Issue 30, 8 September 2011

Push for acceding the Convention on Cluster Munitions more than ever
More than one year after entry into force of the Convention on Cluster Munitions we realize that this strong instrument of International Humanitarian Law has inspired affected states and motivated governments to adopt and start implementing the Vientiane Action Plan for the benefit of the victims. Unfortunately, it could NOT stop the use of cluster munitions, notably by Thailand in Cambodia and by the Kadhafi regime in Libya. Thanks to joint efforts of states and civil society, Thailand and Cambodia gave hopeful messages at the Intersessional Standing Committee meetings of the Convention on Cluster Munitions in June 2011 in Geneva. We encourage them to adhere to the Convention soon. In Libya, civil society is watching any use of cluster munitions or mines and Handicap International is warning civilians in danger of these weapons during their daily life. In this context, faced once again with the unacceptable harm those weapons pose for the civilian population, and with a convention in place, it is unbelievable and most disturbing that not only states in opposition to the Convention on Cluster Munitions but even state parties to this convention promote an instrument that will allow the use of cluster munitions for many years to come. Even the so-called “revised” chair’s text for a Protocol VI laying on the table during the negotiations on cluster munitions in the framework of the Convention on Certain Conventional Weapons allows cluster munitions, while forbidding some older types of them. The draft text leads therefore to the undermining of the Convention on Cluster Munitions. It allows states to use them and might stimulate them to postpone stockpile destruction instead of immediately destroying them. In this case, one has to conclude that NOT “anything is better than nothing”; on the contrary no Protocol VI on cluster munitions is better than a bad one.
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© A. Armand

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National Measures urgently needed
Therefore, Handicap International is strongly opposed to any protocol on cluster munitions that would give all those hesitating to adhere to the Convention on Cluster Munitions an easy way out. States should be realistic and lucid and prepare the end of those negotiations. This said we would like to make clear that we encourage any national measure taken by an individual state in the direction of banning cluster munitions. Handicap International therefore calls on States not Party to the Convention to take significant steps forward in the direction of a ban on cluster munitions now and to accede to the Convention on Cluster Munitions in the future.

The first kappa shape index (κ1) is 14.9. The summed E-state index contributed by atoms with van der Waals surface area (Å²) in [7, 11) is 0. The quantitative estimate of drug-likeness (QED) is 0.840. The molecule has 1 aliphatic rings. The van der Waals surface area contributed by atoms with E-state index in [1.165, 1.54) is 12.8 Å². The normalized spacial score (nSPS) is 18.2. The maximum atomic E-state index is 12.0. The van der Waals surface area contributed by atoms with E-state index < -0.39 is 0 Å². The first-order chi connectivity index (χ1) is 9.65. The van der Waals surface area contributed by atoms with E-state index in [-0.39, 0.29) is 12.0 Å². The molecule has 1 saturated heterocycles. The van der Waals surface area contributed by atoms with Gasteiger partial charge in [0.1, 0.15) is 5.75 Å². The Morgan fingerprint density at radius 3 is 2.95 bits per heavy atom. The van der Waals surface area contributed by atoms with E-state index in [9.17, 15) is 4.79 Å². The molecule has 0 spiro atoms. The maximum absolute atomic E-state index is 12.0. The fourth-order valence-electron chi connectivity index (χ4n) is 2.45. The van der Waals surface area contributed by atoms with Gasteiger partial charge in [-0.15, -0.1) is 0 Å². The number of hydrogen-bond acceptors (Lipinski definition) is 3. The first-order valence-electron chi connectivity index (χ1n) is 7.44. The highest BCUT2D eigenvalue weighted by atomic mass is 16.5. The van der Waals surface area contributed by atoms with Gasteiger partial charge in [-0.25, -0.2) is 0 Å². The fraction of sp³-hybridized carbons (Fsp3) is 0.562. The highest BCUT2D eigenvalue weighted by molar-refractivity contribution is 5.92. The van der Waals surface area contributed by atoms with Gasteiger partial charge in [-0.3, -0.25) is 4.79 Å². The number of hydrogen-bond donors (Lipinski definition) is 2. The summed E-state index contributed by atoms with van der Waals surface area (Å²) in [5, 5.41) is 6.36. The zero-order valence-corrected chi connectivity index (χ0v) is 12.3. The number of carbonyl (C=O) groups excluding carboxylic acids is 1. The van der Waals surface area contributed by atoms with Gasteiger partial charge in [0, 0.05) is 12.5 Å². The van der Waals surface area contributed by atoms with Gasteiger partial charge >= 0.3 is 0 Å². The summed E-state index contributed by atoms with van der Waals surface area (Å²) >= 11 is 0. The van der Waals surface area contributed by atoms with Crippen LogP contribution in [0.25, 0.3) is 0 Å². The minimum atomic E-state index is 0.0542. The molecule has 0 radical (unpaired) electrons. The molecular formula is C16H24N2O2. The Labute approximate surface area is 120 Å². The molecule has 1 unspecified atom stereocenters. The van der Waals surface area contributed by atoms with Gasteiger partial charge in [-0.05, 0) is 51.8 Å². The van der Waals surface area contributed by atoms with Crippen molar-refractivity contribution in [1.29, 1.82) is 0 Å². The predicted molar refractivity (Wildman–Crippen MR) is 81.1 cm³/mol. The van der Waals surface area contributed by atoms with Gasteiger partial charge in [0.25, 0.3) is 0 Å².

Handicap International Update on the Convention on Cluster Munitions
The First Intersessional Standing Committee meetings on the Convention on Cluster Munitions from 27 to 30 June 2011, was attended by 79 states, UN agencies, ICRC and CMC with campaigners from 40 countries, including 36 States Parties, 29 signatories and 14 non-signatories, namely Argentina, Bangladesh, Cambodia, China, Egypt, Finland, Kuwait, Malaysia, Qatar, Singapore, Sudan, Tajikistan, Thailand and Vietnam. Read more on: en/Policy

For more information
© G. Turine

Handicap International Update on the Mine Ban Treaty
ICBL condemned Israel’s planting of new antipersonnel mines along the Syrian border with the Golan Heights – On 18 August 2011, ICBL announced on its website that “Recent reports have indicated that the mines are being laid to prevent the movement of protestors from Syria into the disputed territory .”
© S. Montanvert / Handicap International

On the website of Handicap International Belgium, you will find: HI Updates on the Convention on Cluster Munitions, the Mine Ban Treaty, the Convention on the Rights of Persons with Disabilities, Survivor Inclusion, Victim Assistance and Victim Assistance Funding. "For Your Information" is an HI Update on reports, publications, articles, video's, films, blogs, websites etc. on the Mine Ban Treaty, the Convention on Cluster Munitions, the Convention on the Rights of Persons with Disabilities, Armed Violence in general, Survivors, Ban Advocates, Victim Assistance etc. policy

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Handicap International is an international organization specialized in the field of disability. Non-governmental, non-religious, nonpolitical and non-profit making, it works alongside people with disabilities, whatever the context, offering them assistance and supporting them in their efforts to become self-reliant. Since its creation, the organization has set up programmes in approximately 60 countries and intervened in many emergency situations. It has eight national associations (Belgium, Canada, France, Germany, Luxembourg, Switzerland, United Kingdom and United States) which provide human and financial resources, manage projects and raise awareness of Handicap International's actions and campaigns. More:

Contact and coordination: Hildegarde Vansintjan, Advocacy Officer, Handicap International vzw-asbl, Belgium. Phone: + 32 2 233 01 06 / Fax: + 32 2 230 60 30 / Spastraat 67 / 67, Rue de Spa / B - 1000 Brussels Belgium /

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